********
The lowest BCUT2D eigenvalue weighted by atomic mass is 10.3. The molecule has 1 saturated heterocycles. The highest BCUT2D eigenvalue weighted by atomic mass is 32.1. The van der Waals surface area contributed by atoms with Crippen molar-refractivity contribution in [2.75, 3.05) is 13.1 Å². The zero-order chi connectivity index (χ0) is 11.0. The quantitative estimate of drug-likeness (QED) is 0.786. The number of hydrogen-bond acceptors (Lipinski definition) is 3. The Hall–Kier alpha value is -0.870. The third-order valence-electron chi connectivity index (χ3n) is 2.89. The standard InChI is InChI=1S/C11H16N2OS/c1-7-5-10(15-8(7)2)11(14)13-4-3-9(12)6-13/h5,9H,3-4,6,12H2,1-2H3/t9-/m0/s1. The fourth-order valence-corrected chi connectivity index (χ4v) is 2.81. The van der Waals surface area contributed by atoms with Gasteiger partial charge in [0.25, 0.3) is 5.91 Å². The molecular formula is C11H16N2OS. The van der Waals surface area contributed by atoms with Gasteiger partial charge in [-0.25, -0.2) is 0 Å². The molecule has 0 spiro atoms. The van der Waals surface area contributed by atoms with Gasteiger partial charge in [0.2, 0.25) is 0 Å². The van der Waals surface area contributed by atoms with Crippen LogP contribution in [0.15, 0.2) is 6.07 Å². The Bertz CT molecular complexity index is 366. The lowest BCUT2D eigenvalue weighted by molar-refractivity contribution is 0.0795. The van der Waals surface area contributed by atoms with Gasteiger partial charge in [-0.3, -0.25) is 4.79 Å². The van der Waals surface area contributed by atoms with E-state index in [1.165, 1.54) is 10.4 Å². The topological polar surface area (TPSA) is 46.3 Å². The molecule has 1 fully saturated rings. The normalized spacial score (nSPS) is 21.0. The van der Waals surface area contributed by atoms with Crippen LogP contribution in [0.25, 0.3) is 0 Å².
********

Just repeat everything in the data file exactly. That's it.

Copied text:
The lowest BCUT2D eigenvalue weighted by atomic mass is 10.3. The molecule has 1 saturated heterocycles. The highest BCUT2D eigenvalue weighted by atomic mass is 32.1. The van der Waals surface area contributed by atoms with Crippen molar-refractivity contribution in [2.75, 3.05) is 13.1 Å². The zero-order chi connectivity index (χ0) is 11.0. The quantitative estimate of drug-likeness (QED) is 0.786. The number of hydrogen-bond acceptors (Lipinski definition) is 3. The Hall–Kier alpha value is -0.870. The third-order valence-electron chi connectivity index (χ3n) is 2.89. The standard InChI is InChI=1S/C11H16N2OS/c1-7-5-10(15-8(7)2)11(14)13-4-3-9(12)6-13/h5,9H,3-4,6,12H2,1-2H3/t9-/m0/s1. The fourth-order valence-corrected chi connectivity index (χ4v) is 2.81. The van der Waals surface area contributed by atoms with Gasteiger partial charge in [0.25, 0.3) is 5.91 Å². The molecular formula is C11H16N2OS. The van der Waals surface area contributed by atoms with Gasteiger partial charge in [-0.25, -0.2) is 0 Å². The molecule has 0 spiro atoms. The van der Waals surface area contributed by atoms with Gasteiger partial charge in [0.2, 0.25) is 0 Å². The van der Waals surface area contributed by atoms with Crippen LogP contribution in [0.15, 0.2) is 6.07 Å². The Bertz CT molecular complexity index is 366. The lowest BCUT2D eigenvalue weighted by molar-refractivity contribution is 0.0795. The van der Waals surface area contributed by atoms with Gasteiger partial charge in [-0.3, -0.25) is 4.79 Å². The van der Waals surface area contributed by atoms with E-state index in [1.165, 1.54) is 10.4 Å². The topological polar surface area (TPSA) is 46.3 Å². The molecule has 1 fully saturated rings. The normalized spacial score (nSPS) is 21.0. The van der Waals surface area contributed by atoms with Crippen LogP contribution in [0.25, 0.3) is 0 Å².